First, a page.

It doesn't help my nerves when the pilot says: 'I built this myself'


Flying through the sky, looping-the-loop and waving at the mortals below can be exhilarating, even for those with a fear of heights, writes BRIAN O'CONNELL

I SOMETIMES WISH I had been dropped as a baby. I fantasise that such a fall might have prevented the fear of heights that has dogged me all my life. The fear has ruined visits to areas of breath-taking beauty from Dun Aengus to the Cliffs of Moher. On one of my first visits to Paris, I had to crawl on all fours off the first-level viewing platform of the Eiffel Tower. I get dizzy putting the star on the Christmas tree, feel unsteady on the top of a double-decker bus and can never be accused of getting on my or anyone else’s high horse.

So the thought of climbing into a two-seater aeroplane, taking to the skies and performing a series of tricks, including loops and barrel rolls, is about as appealing to me as a root-canal operation.

The airfield is at the back of former RAF pilot Gerry Humphreys’s house on a farm in east Limerick. In a shed where you might normally expect a few rusting Massey Fergusons or High Nelly bicycles, Humphreys has a collection of aircraft, some just small enough to fit one person and others that can seat several comfortably with room to stretch out.

There’s an old 1930s two-seater in one corner and a plane that looks more like a small helicopter in another part of the shed, which Humphreys says came from the same factory in Russia that makes the MiG fighter jets.

Humphreys’s father flew for the RAF in the second World War and was one of the first to fly a helicopter for the force in combat, so there was a sense of inevitability that he would would carry on the family tradition. His son is now studying for his commercial licence and although Humphreys is retired from the RAF, for which he mainly flew Harrier jets, he still flies commercially for a company based in Shannon.

You’re more likely though to see him taking part in flyovers and air spectaculars, such as the one coming to Bray this weekend, for which he will fly three planes, including the one I am to get a spin in. The aircraft is hard to miss; with its distinctive black-and-white colouring, it resembles a Friesian cow.

It doesn’t help my nerves that just as we are getting settled into the aircraft, Humphreys says: “I built this myself at home.”

I have visions of him with a tube of superglue, bent over the kitchen table, trying to make panels stick as the light fades after milking the cows. But he assures me that it took him several years and a high level of expertise to put it together.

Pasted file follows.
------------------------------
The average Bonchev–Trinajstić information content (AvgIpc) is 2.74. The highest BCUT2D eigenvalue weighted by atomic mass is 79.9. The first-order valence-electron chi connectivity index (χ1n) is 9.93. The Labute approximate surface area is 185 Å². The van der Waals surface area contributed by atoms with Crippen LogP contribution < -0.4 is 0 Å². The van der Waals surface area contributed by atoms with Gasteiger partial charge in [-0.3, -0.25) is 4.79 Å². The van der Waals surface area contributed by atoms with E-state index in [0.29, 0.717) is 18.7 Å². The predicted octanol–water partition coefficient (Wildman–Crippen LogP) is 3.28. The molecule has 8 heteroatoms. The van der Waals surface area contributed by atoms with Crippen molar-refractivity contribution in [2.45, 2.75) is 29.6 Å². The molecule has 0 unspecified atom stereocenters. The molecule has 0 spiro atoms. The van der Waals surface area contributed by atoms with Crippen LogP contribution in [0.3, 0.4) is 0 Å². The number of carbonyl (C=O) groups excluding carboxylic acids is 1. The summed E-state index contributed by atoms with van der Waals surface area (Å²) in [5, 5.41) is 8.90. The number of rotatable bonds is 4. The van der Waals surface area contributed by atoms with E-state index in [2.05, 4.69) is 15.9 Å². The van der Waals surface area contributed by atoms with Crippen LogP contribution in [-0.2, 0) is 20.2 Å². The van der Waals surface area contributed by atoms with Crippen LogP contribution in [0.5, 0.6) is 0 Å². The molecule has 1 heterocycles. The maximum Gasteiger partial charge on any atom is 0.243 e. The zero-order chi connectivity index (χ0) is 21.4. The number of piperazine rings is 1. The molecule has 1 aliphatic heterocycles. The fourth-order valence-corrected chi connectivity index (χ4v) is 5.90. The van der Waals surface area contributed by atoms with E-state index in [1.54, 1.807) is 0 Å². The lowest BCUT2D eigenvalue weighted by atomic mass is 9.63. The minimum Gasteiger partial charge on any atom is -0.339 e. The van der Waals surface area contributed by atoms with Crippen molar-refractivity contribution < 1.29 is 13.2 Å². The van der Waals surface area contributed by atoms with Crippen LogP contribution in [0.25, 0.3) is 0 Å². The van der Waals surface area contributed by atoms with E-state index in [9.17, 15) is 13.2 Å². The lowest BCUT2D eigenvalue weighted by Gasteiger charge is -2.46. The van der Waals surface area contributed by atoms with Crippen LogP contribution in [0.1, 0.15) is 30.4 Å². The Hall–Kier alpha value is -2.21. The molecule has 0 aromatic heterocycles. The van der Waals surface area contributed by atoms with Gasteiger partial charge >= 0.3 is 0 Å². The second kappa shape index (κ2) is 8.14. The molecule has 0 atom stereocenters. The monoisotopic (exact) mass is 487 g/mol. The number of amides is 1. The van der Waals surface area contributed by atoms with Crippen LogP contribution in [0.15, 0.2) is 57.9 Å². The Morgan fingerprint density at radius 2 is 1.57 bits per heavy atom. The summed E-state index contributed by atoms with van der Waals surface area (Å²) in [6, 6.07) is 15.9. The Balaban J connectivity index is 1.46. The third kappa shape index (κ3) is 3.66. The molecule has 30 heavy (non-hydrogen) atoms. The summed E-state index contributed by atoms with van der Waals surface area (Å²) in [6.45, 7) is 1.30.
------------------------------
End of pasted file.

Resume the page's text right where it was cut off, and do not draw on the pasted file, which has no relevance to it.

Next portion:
“The kit cost about $27,000 [€22,000] and that includes all the nuts, bolts and metal. You then have to put an engine, radio, seats and all that stuff on. So the total outlay on this plane has been about $40-50,000 [€32,500-40,600]. In terms of how long it will fly for, well it will outlast me, put it that way.”

We then talk a bit about G-force. The upshot of it is, if I feel like I am passing out, I am to try and let Humphreys know. Again, this is not exactly reassuring.

“If you’re fit and healthy, the G-force doesn’t take any toll, but you’d want to be fairly fit,” says Humphreys, as I pat my paunch and we ease down his grass runway.

Suddenly, we are in the air. Not only that but once we are airborne he tells me to grab the stick and take the controls. I do so for perhaps a minute, and am actually flying the thing.

I grab the stick a little too vigorously though and we dip slightly and I can feel my stomach churn. (Note to self: the full Irish is not ideal preparation for taking part in an aerobatic display.)

After that, I leave the flying to Humphreys, a calming influence in the cockpit. He explains in detail what we are going to do at each stage and checks every few minutes that I am okay.

To start, we do a barrel roll, which Humphreys describes as a gentle and graceful manoeuvre.

“Imagine a stretched spring. The plane starts by diving and rolling, let’s say to the right, and then we pull up and start a co-ordinated rolling pull to the left to guide the aircraft up and around the inside of our imaginary stretched spring,” Humphreys says.

“It’s not a beginners’ manoeuvre from a pilot’s point of view, but I find it by far the best for giving people a gentle, pleasurable introduction to aerobatics.”

From there we do a loop, which is pretty exhilarating especially when the world turns upside down for a brief few moments. After that, probably the most terrifying moment is when we climb high and then it feels as if the plane just stops and we head for the ground fairly quickly, before levelling out.

I am not relaxed at any point, and in the video of the flight, there is a pretty constant look of terror on my face. But it does become less nerve-wracking the longer we are in the air.

At the end, we slow down and do a fly-by near the farm, and I manage to look out the window and gesture to the mortals below.

I won’t say it has cured my fear of heights, but I’d like to think I might occupy some high ground in the future, other than moral.

Bray's blue skies

The Bray Air Spectacular takes place on July 22nd at 3.30pm. Visitors are encouraged to arrive early. It is one of Ireland’s largest free air shows, with up to 80,000 spectators expected. Participants include the Black Knights Defence Forces Parachute Team as well as aerobatic displays from Gerry Humphreys, and four aerobatic pilots from The Blades in the UK are set to perform a series of technically demanding manoeuvres. Irish pilot Dave Bruton will also be taking the high-speed Sbach 342 into the air.

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